After touring for Moon, Major rented a home in LA and worked on his sophomore album, To Let A Good Thing Die. This follow-up to Moon was about the arc of a relationship; Major had broken up with a girlfriend and while acknowledging that it's better to let things go, love is ever-present.
He was about to embark on a world tour to promote it when travel became heavily restricted thanks to the Covid-19 pandemic. He moved back into his parents' Northampton house; he played video games and drank. As an independent artist, Major's main form of promotion is touring. He pivoted to placing more emphasis on his social media presence, performing online and interacting with his fans. Like the rest of the world, Bruno was waiting out the pandemic.
"I was extremely fortunate. I was in a nice place; I was with people that I loved, we were healthy."
But still, he wished something more could be made with the second album. It's one of those youthful yearnings, both envied and forgiven, where a man in his life of 30, needed to make something of himself.
So the moment travel restrictions were lifted, he booked himself on a plane to LA and stayed in Silver Lake. For the next six months, he lived twice as hard as he could, trying to make up for all the lost time. It was a prolific period in his life; an explosion of creativity.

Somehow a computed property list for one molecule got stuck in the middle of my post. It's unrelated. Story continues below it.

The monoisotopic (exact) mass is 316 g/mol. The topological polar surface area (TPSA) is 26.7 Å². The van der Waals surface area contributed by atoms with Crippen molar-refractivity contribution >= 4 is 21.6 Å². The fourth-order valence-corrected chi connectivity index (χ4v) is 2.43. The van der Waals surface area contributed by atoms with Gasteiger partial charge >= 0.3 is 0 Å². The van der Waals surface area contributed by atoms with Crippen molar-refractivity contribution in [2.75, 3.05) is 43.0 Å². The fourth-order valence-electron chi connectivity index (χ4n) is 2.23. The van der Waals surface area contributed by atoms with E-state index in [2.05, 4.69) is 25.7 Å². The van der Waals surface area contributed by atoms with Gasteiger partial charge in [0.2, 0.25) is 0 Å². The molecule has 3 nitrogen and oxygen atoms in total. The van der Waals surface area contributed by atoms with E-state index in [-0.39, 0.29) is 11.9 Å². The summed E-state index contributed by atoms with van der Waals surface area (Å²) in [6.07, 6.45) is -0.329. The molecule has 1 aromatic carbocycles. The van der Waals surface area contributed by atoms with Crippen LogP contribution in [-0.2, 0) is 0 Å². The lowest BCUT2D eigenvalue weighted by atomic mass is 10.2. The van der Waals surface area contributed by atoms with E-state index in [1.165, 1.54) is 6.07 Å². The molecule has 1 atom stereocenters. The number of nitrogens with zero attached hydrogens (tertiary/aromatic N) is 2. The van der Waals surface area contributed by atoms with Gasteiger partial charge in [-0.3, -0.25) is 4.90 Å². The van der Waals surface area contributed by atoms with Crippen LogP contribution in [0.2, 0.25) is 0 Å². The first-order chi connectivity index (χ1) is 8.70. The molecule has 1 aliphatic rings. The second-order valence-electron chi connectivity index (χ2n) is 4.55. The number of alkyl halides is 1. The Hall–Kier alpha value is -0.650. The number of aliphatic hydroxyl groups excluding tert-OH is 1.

The pandemic was a period of introspection for Major: who is he if he couldn't tour or make music as he once could? It forced him to examine who he is on the inside. Borne out of a rebirth from Covid, this would be the theme of the third album.
He started driving around in a vintage car that he christened "Columbo" as its paint job matches the colour of the trench coat of Peter Falk's endearing TV detective. This represented a renewed freedom post-pandemic. Even after he'd crashed the car, Columbo would become the album's title track.